Beginner’s Guide to Understanding Section 1031 Exchange Investments

There’s something that people who are involved in the real state (or interested in it) should know about, and that is the section 1031 exchange investments, and how they work. There’s a lot to understand about the section 1031 exchange before trying it, since making a mistake or misunderstanding something about it might lead to unpleasant results.

First, let’s properly describe what this is all about. We can first begin by saying that this section 1031 exchange is a section of the internal revenue code of the United States, and focuses on how is possible for a taxpayer to defer capital gain taxes during an exchange of property, and this process is referred as a 1031 exchange. 

The process is so well known by the world of real-estate, to the point of people using it as an adverb, and saying things like “Let’s 1031 one of these buildings”, and before, it was recognized by traders all around the world, considering that not long ago, this type of procedure was used in exchanges of many types of goods.

These goods included plenty of different types of property, but now solely focuses on real estate properties, as portrayed in the Tax Cuts and Jobs Act of 2017. 

Before that, you could trade with stocks, precious metals, and other types of goods. Nowadays, only real estate properties are available for it, but there are some rules to follow before are able to defer capital gain taxes. 

Capital gain tax is a type of tax (or fee) imposed by the government during exchanges or trades that are profitable, and it’s usually calculated by considering the initial price of the asset and the actual selling price. In case you want more detailed information about it, you can visit this website here

There are two types of capital gain taxes, short-term taxes that are applied to assets and properties owned for less than a year, and long-term taxes applied for those properties owned for more than a year. Shor-term capital gain taxes tend to be higher in comparison to long-term taxes, and this is done to maintain control of volatility of stocks and property assets.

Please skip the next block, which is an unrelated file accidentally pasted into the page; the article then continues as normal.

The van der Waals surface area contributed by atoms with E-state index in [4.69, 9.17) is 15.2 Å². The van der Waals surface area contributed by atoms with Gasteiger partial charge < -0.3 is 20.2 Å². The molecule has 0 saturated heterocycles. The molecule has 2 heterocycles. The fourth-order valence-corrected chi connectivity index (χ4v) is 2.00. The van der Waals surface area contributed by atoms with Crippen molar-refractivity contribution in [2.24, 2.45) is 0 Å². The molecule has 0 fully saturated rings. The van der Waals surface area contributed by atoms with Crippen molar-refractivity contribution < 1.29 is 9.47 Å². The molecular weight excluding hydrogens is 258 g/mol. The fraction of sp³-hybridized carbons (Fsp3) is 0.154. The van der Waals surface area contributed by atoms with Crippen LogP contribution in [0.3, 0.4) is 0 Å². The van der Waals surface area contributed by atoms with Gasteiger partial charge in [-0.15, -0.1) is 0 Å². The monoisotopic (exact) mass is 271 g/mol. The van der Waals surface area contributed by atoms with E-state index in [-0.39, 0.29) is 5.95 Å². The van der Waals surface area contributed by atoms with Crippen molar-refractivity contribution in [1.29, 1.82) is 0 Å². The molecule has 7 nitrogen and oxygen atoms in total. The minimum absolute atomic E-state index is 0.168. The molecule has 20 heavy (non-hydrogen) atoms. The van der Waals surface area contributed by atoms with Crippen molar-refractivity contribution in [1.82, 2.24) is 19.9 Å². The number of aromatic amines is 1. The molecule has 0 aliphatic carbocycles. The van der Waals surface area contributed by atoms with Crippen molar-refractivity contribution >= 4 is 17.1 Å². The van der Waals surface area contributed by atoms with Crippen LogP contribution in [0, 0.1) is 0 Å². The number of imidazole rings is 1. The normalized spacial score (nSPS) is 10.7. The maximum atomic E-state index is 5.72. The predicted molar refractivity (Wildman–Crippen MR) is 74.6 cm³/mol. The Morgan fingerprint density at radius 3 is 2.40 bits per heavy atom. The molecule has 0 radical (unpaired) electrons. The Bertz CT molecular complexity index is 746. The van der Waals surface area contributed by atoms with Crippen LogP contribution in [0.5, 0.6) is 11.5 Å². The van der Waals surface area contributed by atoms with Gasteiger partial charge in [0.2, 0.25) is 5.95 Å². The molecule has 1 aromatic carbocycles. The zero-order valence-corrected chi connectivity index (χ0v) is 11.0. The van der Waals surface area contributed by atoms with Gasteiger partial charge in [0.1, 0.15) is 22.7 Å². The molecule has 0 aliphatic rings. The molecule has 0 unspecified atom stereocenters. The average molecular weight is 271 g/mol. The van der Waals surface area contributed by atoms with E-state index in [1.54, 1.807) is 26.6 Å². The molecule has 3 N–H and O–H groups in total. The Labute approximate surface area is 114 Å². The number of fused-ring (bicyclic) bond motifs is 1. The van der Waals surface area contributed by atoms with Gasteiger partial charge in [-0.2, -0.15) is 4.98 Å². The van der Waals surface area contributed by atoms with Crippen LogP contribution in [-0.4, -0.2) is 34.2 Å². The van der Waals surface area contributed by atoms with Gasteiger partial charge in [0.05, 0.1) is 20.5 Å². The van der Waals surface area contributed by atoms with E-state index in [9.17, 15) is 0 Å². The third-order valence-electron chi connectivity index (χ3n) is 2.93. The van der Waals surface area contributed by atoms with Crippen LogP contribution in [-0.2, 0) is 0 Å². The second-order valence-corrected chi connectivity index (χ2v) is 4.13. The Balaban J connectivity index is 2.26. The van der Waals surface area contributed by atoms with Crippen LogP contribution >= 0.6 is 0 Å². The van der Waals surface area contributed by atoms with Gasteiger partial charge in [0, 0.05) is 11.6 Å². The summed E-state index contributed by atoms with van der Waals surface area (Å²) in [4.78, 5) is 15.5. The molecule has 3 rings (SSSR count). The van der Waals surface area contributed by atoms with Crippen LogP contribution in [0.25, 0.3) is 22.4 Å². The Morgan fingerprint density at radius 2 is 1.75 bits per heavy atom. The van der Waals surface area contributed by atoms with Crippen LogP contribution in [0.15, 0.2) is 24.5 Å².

When 1031 Is Appliable

There are some rules to follow when it comes to these types of exchanges, but the most important one is that the properties that are being exchanged require to be of the same type, no matter if the quality or value of both properties is different in level. 

The properties will also be required to be used or held for productive purposes, business- related goals, or investment.

Real estate properties inside the United States and properties in other countries, although similar are not considered the same, though. One of the rules that have to be followed for two properties to be considered equally (or of the same kind) is that they need to belong to one of the states inside the U.S.

You can get even more specific information about these rules here

In case these rules are not followed, the capital gain tax will be applied. The amount that will be paid will depend heavily on two things: how much time you owned the property, and how much you will be profiting from the sell or exchange. 

These taxes might differ, but can go from 0% to 15 and 20% depending on the type of asset/property, how long you have owned it, and the amount of profit you’ll get from selling it or exchanging it from another profit. As long as your property and the target are selectable for the revenue code section 1031, you might be able to avoid this tax. But remember, from 2018 to this day, only real estate properties are selectable for such benefits.

For other types of assets that can be considered as tradeable/salable goods, like jewelry, the rules are pretty similar, but might diff depending on the good, so I recommend you to do your research beforehand.

As a last advice, If you are interested in the whole 1031 exchange investment, and you are part of the real-state community interested in exchanging properties, you should first 

check it with a legal professional before making any decision.